Intro to Social Psych Exam 3 Study Guide
Intro to Social Psych Exam 3 Study Guide PSYC 3430 - 03
University of Louisiana at Lafayette
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This 11 page Study Guide was uploaded by Lauren Notetaker on Monday April 18, 2016. The Study Guide belongs to PSYC 3430 - 03 at Tulane University taught by O'Brien, Laurie in Spring 2016. Since its upload, it has received 154 views. For similar materials see Intro To Social Psych in Psychlogy at Tulane University.
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Date Created: 04/18/16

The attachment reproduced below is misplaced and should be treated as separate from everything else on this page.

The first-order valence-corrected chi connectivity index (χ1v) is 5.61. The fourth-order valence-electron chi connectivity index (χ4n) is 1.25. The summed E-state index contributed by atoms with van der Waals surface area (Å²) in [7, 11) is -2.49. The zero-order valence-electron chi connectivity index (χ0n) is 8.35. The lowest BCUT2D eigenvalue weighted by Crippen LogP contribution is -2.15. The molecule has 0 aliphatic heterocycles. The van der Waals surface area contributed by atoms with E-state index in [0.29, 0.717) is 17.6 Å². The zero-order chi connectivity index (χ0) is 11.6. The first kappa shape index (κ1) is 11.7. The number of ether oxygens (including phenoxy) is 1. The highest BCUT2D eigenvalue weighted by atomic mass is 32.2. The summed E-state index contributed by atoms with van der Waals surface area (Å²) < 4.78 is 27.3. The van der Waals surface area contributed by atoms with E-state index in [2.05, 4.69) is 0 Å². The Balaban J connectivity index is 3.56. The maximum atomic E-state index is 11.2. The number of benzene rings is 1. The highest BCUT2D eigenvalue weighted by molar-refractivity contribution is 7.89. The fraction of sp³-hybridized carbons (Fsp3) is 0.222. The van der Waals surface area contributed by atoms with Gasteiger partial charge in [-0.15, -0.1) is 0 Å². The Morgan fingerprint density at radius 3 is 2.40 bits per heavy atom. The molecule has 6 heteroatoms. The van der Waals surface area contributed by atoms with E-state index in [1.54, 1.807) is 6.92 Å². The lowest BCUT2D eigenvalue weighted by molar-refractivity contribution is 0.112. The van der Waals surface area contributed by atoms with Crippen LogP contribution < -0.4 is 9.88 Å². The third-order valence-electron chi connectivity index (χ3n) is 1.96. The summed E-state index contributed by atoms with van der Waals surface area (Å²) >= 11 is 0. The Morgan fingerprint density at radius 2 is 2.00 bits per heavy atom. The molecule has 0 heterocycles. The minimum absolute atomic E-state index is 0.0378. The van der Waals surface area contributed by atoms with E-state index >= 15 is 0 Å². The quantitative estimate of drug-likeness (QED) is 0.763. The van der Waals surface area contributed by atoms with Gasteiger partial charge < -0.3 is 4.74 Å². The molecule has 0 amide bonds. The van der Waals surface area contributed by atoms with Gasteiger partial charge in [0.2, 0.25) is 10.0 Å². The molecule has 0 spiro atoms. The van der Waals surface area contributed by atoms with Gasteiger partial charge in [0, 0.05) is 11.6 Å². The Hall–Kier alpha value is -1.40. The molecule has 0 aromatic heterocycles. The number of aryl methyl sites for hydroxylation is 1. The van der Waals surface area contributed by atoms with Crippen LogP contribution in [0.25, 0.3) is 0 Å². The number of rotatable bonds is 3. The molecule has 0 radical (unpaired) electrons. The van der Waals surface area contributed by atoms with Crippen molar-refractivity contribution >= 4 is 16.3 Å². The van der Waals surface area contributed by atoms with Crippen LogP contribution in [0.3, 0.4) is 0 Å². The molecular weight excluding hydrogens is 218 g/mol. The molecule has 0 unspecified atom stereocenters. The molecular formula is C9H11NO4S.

Review Sheet—Exam #3 Intro to Social Psych The exam will cover chapters 11-16 in the Myers book and the lecture material since the last exam. 1. What is ostracism? • Ostracism: acts that ignore or exclude others • Effects ◦ Negative mood ◦ Decreased cog capacity ◦ Increased aggression Long term ostracism • Albert woodfox, 69 yo • Spent 45 yrs in solitary confinement at angola • Released last month, in a plea deal (maintains that he is innocent) • When someone loses sanity: Increased anxiety, panic attacks, compulsive actions • Neg consequences are an evolved response to threat Short term ostracism • Cyber study ◦ Online with throwing ball • 1 - studying what aspects of brain light up and show activation when socially excluded ▪ O activates interior singular cortex and frontal • Same ones that light up with physical pain 2. What role does proximity play in attraction and why? The Role of Familiarity • Proximity ◦ There are about 7.4 billion ppl on earth • Whether you develop a relationship with another person is largely determined by how close you are to them - in physical distance ◦ Two things make prox interesting • It's obvious, tend to overlook • When do recognize, we underestimate its power Proximity - funcitonal distance • Festinger (1950) • Married couples randomly assigned houses in unit ◦ Name who closest friends were • Physical proximity was single biggest predictor • 2/3 of friends were in same building • 1/3 were same floor Proximity - "becoming friends by chance" • Back • Seat assigning with intro ◦ No physical relation • Not likely ◦ Same row • More ◦ Neighboring seats • Greatest 3. How does similarity affect attraction? • Evidence that beauty is objective ◦ Infant evidence • Spend more time looking at attractive adults ◦ Similarity across cultures • Avg is hot • Facial symmetry ▪ Indicator of genetic healthy ▪ Deviations from sym, means more pathogens while in womb ◦ Biologically adaptive 4. What is the physical attractiveness stereotype? • Evolutionary basis in mate pref ◦ Men tend to value phys hotness more than women do ◦ Hourglass women and v shaped men ◦ "immature" features in women; "mature" features in men ◦ Facial sym 5. What is the triangular theory of love? Sternberg's triangular theory of love • Intimacy, passion, commitment ◦ Closeness, warmth, understanding, communication, support ◦ Romance, phys attraction, sexual longing ◦ Sense of responsibility intention to stay in rel. 6. What is ingratiation? when an individual attempts to become more attractive or likeable to their target 7. How does attachment theory relate to adult relationships? Infant Attachment • Attachment theory (bowlby) ◦ Attachment behavioral system • Promotes security by maintaining proximity to nurturing caregiver • Provides psychological sensed of "felt security" Bowlby's attachment theory • Four components of attachment ◦ Proximity seeking ◦ Separation protest ◦ Safe haven (comfort) ◦ Secure base (exploration) • Personality development ◦ Warmth and responsiveness of caregiver • "working models" of self and other Individual differences in attachment styles • Mary ainsworth and the "strange situation" • Three styles of attachment: ◦ Secure: explores, seeks mom on reunion, easily comforted ◦ Avoidant: explores, avoids mom on reunion, seems angry ◦ Anxious/ambivalent: cries a lot, clingy, limited exploration, angry when mom returns, difficult to soothe Attachment in adulthood • Bowlboy: attachment processes occur from the "cradle to the grave" • Hazan and shaver (87): romantic love is an attachment 8. How does mood affect helping? Egoistic-altruism hypothesis • People are motivated to help others in order to relieve their own neg feelings(ex personal distress) • Egoistic helping occurs when ◦ In a bad mood and ◦ Helping will result in mood improvement • Developmental perspective on egoistic helping ◦ 6-8 yr old kids ◦ 15-18 yr old • 4x more likely to donate in sad event than in neutral condition ◦ Think about sad or neutral event and were offered to make a donation • If other available ways to improve mood, we'll take them • Unlikely to help if we think the act of helping won't alleviate Bad moods and helping • When neg moods increase helping ◦ If we experience guilt ◦ If we focus on others • When neg moods decrease helping ◦ If we become self focused ◦ Depression 9. What is social exchange theory? Why do ppl help in situations like this? • Social exchange theory argues that we help so we can be helped • Emotional reasons ◦ Helping feels good or alleviates feeling bad (guilt, distress) • Social reasons ◦ Helping makes us look good ◦ When we belive tat someone is experiencing a hardship that isnt their fault we help more • Cognitive reasons ◦ Costs vs rewards ◦ Act in most cost effective way ◦ Ppl seek to maximize reward and minimize cost Is helping selfish? • Egoistic helping ◦ Desire to increase own welfare • Altruistic helping ◦ Desire to increase other's welfare ◦ Intention matters 10.What is the empathy-altruism hypothesis? The Great Debate • Are humans ever truly altruistic? ◦ Evolutionary perspective = NO ◦ Help for reproductive success • Empathy-altruism hypothesis ◦ Empathic concern = yes ◦ Perception that someone needs help ◦ - no - personal distress - egoistic - reduction of own distress ◦ - Yes (adopting other's perspective) - empathic concern (emotional response) - altruistic (type of motive) - reduction of other's distress (satisfaction of motive) ◦ Testing it • Method ▪ Participant paired with confederate ▪ P assigned to be observer, con assigned to a task ▪ Over TV monitor, participant witnesses con receive painful shocks ▪ P given "objective" or "empathy" manipulation earlier ▪ Would p trade places? • Prosocial behavior is they would trade; altruistic behavior? • How similar p thought they were with con • Half told info had similar • 85% who helped when difficult • 90% who helped when easy • Other half told info didn't share similarities • 65% who helped when difficult to escape • 18% who helped when easy to escape • This is against altruistic response • How easy it was to escape situation • Said they could leave after 2 out of 10 trials • Said they had to stay to watch all 10 11.How does evolutionary theory explain helping? the goal for human kind is to survive, we want to help those around us to keep our genes in continuum. 12.How does Latane and Darley’s decision tree explain helping behavior? According to this model, a bystander goes through a five step decision tree before help is provided. Helping responses can, however, be inhibited at any stage of the process and no help is provided: The bystander needs to notice that an event is taking place, but may fail to do so and not provide help. The bystander needs to identify the event as some form of emergency. The situation may be ambiguous, preventing from help being given. The bystander needs to take responsibility for helping, but might avoid taking responsibility by assuming that some body else will (diffusion of responsibility). The bystander needs to decide on the appropriate helping response, but may not believe themselves to be competent to do so. The bystander needs to implement that response, but this may be against their interest to do so, specially in dangerous situations. notices the event and recognizes that help is required, but fails to act because they assume that somebody else will take responsibility 13.What is the bystander effect? • When there are not other people around • Bystander effect: The tendency of people to be less likely to provide help when there are other bystanders 14.What is conflict? • Conflict ◦ Incompatible goals ◦ Actual or perceived ◦ Two or more ppl 15.What is a social dilemma? Social dilemma - a conflict in which the most beneficial action for an individual, will, if chosen by most ppl have harmful effects on everyone 16.What is equity? Equity My Outcomes = Your Outcomes My inputs Your Input 17.What is the distinction between procedural and distributive justice? Procedural justice How decisions are made Distributive justice Resource allocation 18.What are mirror image perceptions? • Mirror image perceptions: reciprocal views of another often help by parties in conflict ◦ "we're moral and peace loving, you're evil and aggressive" 19.What is false polarization and how does it apply to the abortion debate? • False polarization - the perception that each side in a conflict has more extreme views than they actually do ◦ Robinson 1995 • People's perceptions in abortion debate • Prolife and pro choice students asked to read stories about women who had abortions • They made 3 ratings ▪ How much sympathy do you feel for woman • Pro choice were above 6 pro life were around 4 ▪ How much sympathy would the "typical pro choice" student feel • Thought pro life were less and pro choice were more ▪ Same thing but "typical pro life" • Same predictions 20.What is the distinction between bargaining, mediation, and arbitration? • Bargaining - seeking an agreement to a conflict through direct negotiation bt parties ◦ Trust important • Serotonin and oxytocin play roles • Mediation - an attempt by a neutral third part to resolve a conflict by facilitating communication and offer suggestions ◦ Couple goes to marriage counselor ◦ Turning win-lose into win-win ◦ Unraveling misperceptions When mediation fails • Arbitration: resolution of a conflict by a neutral third party who studies both sides and imposes a settlement ◦ Arbitrator may choose compromise ◦ Final offer arbitration - arbitrator chooses one of the two finals offers 21.How can illusory correlation and hindsight bias affect clinicians’ judgments? Illusory correlations Hindsight Bias Overconfidence “On being sane in insane places” Rosenhan (1973) 8 people presented themselves at 12 psychiatric hospitals Complained of “hearing voices” Otherwise gave life history Avg. hospitalization = 19 days 22.What is depressive realism? Depressive realism—the tendency of mildly depressed people to make accurate rather than self-serving judgments, attributions, and predictions. 23.What are positive illusions? Positive illusions—holding self-perceptions that are falsely positive and somewhat exaggerated with respect to one’s actual abilities. Depressed people have fewer positive illusions. 24.How do depressed people tend to explain failure? What is a depressed explanatory style? Explanatory style—One’s habitual way of explaining life events. Depressed people explain failure as: Stable Global Internal Depressed people explain success as: Unstable Local External 25.What is stress? What are common stressors? Stress: an unpleasant state of arousal in which people perceive the demands of an event as taxing their ability to satisfy those demands. Crises and catastrophes Suicide rates increase 14% after floods, 31% after hurricanes, 63% after earthquakes Major life events Stress can be due to negative and positive events. Daily hassles The most common source of stress. 26.What are the various ways people cope with stress? Problem-focused coping—cognitive and behavioral efforts to alter stressful situation Emotion-focused coping—Cognitive and behavioral efforts to reduce the distress produced by a stressful situation. 27.What does the research say about the impact of eyewitness testimony on court cases? How accurate is eyewitness testimony • Buckhout (1974) study of accuracy: ◦ An assault on a professor was staged ◦ 7 weeks later, 60% of witnesses identified the wrong person • Eyewitnesses are often more confident than correct they are extremely powerful though Discredited eyewitness and eyewitness had equal power 28.What is the “cognitive interview” and how does it reduce error in eyewitness accounts? The cognitive interview leads to better memory for events, with witnesses able to recall more relevant information compared with a traditional interview method. The cognitive interview involves a number of techniques: The interviewer tries to mentally reinstate the environmental and personal context of the crime for the witnesses, perhaps by asking them about their general activities and feelings on the day. This could include sights, sounds, feelings and emotions, the weather etc.. Witnesses are asked to report the incident from different perspective, describing what they think other witnesses (or even the criminals themselves) might have seen. Recounting the incident in a different narrative order. Geiselman & Fisher proposed that due to the recency effect, people tend to recall more recent events more clearly than others. Witnesses should be encouraged to work backwards from the end to the beginning. Witnesses are asked to report every detail, even if they think that detail is trivial. In this way, apparently unimportant detail might act as a trigger for key information about the event. It is believed that the change of narrative order and change of perceptive techniques aid recall because they reduce witness’ use of prior knowledge, expectations or schema. A psychology laboratory experiment conducted by Geiselman et al. (1985) compared the cognitive interview with a standard police interview and hypnosis. http://www.simplypsychology.org/cognitive-interview.html 29.How do loaded questions affect eyewitness memory? it can most likely determine how they will respond because they may not remember a detail exactly but suggesting certain things will prompt them to claim they are certain. 30.What is the misinformation effect? • The misinformation effect - incorporating "misinformation" into one's memory of an even after receiving misleading info 31.What characteristics of the defendant affect juror judgments? • The defendant's characteristics ◦ Physical attractivness ◦ Similarity to jurors ◦ Race/ethnicity ◦ Ppl are more likely to recommend a black person for death penalty • Phenotypical characteristics - most likely • The judge's instructions ◦ Difficult for jurors to ignore inadmissible evidence 32.What is scientific jury selection? • Preemptory challenge - attorneys can say they don’t want a certain person on the jury • A method of selecting juries through surveys that yield correlations bt demographics and trial relevant attitudes • The case against the Harrisburg Seven (73) ◦ Strong evidence ◦ Trial in a conservative city ◦ A sociologist surveyed community • Demographic variables • Attitudes ◦ Trial ended in a hung jury 33.What does the research say about death-qualified jurors? • A jury selection procedure sued in capital cases that permits judges to exclude prospective jurors who say they would not vote for the death penalty • Death penalty supporters ◦ More concerned about crime ◦ Trustful of police ◦ More cynical of defense lawyers ◦ Less tolerant of procedures to protect the accused • Capital case- case where defendant is eligible for death penalty if found guilty; can exclude ppl on jury if they wouldn’t want to decide • Death qualified jurors more likely to vote guilty • Death qualification questions can impact juries • Mock juries ◦ Asking perspective jurors death qualification questions makes them more likely to vote quilty 34.What is crowding and how does it affect people? Crowding and perceived control • Get ppl to solve puzzles in different environments • It can effect our cog abilities, motivation and persistence • Tried to solve most puzzles when not crowded at all the subjective feeling of unpleasantness due to the presence of other people. 35.How can we get people to conserve resources such as water and energy? • Conserving water (dickerson 92) ◦ Manipulation • Questionnaire about own water use • Asked to sign poster advocating conservation • Hypocrisy condition: ▪ ? + poster ▪ Creates cognitive dissonance ◦ Ppl in hypocrisy saved most water 36.What is materialism? the valuing of money and possessions. 37.What does the research say about the relationship between wealth and well- being? Are richer countries happier than poorer countries? Yes, but not among countries with >$20K GDP 38.What is the adaptation level phenomenon? —the tendency to adapt to a given level of stimulation and thus to notice and react to changes from that level.; applies to temp 39.What is relative deprivation? when you believe you have less than what you’re meant to have after comparing with someone else Social comparison Upward comparison -> relative deprivation 40. How does social comparison affect well-being? Adjusting adaptations and comparisons People can adapt “downward” Downward social comparison increased subjective well-being Downward social comparison study (Crocker & Gallo, 1985) “I’m glad I’m not a…” “I wish I were a…” ◦ I wish - upward; not as happy ◦ Im glad i’m not - downward; happier